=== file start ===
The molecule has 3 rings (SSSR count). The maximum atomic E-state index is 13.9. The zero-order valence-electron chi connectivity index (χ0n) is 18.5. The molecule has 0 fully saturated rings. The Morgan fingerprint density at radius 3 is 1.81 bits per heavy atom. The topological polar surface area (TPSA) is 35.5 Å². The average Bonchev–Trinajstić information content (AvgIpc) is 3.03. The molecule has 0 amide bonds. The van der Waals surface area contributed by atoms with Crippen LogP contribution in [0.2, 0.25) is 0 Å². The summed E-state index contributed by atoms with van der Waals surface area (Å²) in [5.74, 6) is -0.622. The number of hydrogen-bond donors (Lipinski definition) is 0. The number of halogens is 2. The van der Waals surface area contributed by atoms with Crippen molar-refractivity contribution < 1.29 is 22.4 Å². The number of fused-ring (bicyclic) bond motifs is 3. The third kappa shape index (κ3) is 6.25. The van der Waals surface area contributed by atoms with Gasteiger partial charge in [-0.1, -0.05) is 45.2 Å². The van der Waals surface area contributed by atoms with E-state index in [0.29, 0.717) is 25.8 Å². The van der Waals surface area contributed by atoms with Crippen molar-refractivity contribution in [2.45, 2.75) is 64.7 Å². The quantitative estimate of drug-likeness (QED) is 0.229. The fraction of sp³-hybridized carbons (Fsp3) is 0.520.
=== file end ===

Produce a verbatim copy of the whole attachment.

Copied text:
The molecule has 3 rings (SSSR count). The maximum atomic E-state index is 13.9. The zero-order valence-electron chi connectivity index (χ0n) is 18.5. The molecule has 0 fully saturated rings. The Morgan fingerprint density at radius 3 is 1.81 bits per heavy atom. The topological polar surface area (TPSA) is 35.5 Å². The average Bonchev–Trinajstić information content (AvgIpc) is 3.03. The molecule has 0 amide bonds. The van der Waals surface area contributed by atoms with Crippen LogP contribution in [0.2, 0.25) is 0 Å². The summed E-state index contributed by atoms with van der Waals surface area (Å²) in [5.74, 6) is -0.622. The number of hydrogen-bond donors (Lipinski definition) is 0. The number of halogens is 2. The van der Waals surface area contributed by atoms with Crippen molar-refractivity contribution < 1.29 is 22.4 Å². The number of fused-ring (bicyclic) bond motifs is 3. The third kappa shape index (κ3) is 6.25. The van der Waals surface area contributed by atoms with Gasteiger partial charge in [-0.1, -0.05) is 45.2 Å². The van der Waals surface area contributed by atoms with E-state index in [0.29, 0.717) is 25.8 Å². The van der Waals surface area contributed by atoms with Crippen molar-refractivity contribution in [2.45, 2.75) is 64.7 Å². The quantitative estimate of drug-likeness (QED) is 0.229. The fraction of sp³-hybridized carbons (Fsp3) is 0.520.